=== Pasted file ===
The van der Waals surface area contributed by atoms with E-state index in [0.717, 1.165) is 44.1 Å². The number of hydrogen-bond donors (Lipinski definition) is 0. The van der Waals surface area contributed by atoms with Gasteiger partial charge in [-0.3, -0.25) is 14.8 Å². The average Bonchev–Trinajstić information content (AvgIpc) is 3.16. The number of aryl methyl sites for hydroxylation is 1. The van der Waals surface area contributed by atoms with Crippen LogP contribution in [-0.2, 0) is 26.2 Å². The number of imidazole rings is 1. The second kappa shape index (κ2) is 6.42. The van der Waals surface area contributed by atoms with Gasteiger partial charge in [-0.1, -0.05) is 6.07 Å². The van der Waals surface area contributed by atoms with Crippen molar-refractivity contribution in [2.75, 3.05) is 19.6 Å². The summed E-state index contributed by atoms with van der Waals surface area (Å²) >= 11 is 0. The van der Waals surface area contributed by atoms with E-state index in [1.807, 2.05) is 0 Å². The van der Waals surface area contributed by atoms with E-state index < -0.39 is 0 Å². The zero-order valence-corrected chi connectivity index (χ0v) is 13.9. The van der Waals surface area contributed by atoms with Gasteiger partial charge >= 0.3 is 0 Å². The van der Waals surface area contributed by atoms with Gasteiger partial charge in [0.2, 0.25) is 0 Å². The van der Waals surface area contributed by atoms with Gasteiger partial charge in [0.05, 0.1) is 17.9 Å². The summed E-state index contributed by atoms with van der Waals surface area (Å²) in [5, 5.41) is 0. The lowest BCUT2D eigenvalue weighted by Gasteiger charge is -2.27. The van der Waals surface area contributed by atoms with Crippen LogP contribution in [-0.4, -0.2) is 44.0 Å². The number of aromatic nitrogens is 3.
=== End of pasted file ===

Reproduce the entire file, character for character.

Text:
The van der Waals surface area contributed by atoms with E-state index in [0.717, 1.165) is 44.1 Å². The number of hydrogen-bond donors (Lipinski definition) is 0. The van der Waals surface area contributed by atoms with Gasteiger partial charge in [-0.3, -0.25) is 14.8 Å². The average Bonchev–Trinajstić information content (AvgIpc) is 3.16. The number of aryl methyl sites for hydroxylation is 1. The van der Waals surface area contributed by atoms with Crippen LogP contribution in [-0.2, 0) is 26.2 Å². The number of imidazole rings is 1. The second kappa shape index (κ2) is 6.42. The van der Waals surface area contributed by atoms with Gasteiger partial charge in [-0.1, -0.05) is 6.07 Å². The van der Waals surface area contributed by atoms with Crippen molar-refractivity contribution in [2.75, 3.05) is 19.6 Å². The summed E-state index contributed by atoms with van der Waals surface area (Å²) >= 11 is 0. The van der Waals surface area contributed by atoms with E-state index in [1.807, 2.05) is 0 Å². The van der Waals surface area contributed by atoms with E-state index < -0.39 is 0 Å². The zero-order valence-corrected chi connectivity index (χ0v) is 13.9. The van der Waals surface area contributed by atoms with Gasteiger partial charge >= 0.3 is 0 Å². The van der Waals surface area contributed by atoms with Gasteiger partial charge in [0.2, 0.25) is 0 Å². The van der Waals surface area contributed by atoms with Gasteiger partial charge in [0.05, 0.1) is 17.9 Å². The summed E-state index contributed by atoms with van der Waals surface area (Å²) in [5, 5.41) is 0. The lowest BCUT2D eigenvalue weighted by Gasteiger charge is -2.27. The van der Waals surface area contributed by atoms with Crippen LogP contribution in [-0.4, -0.2) is 44.0 Å². The number of aromatic nitrogens is 3.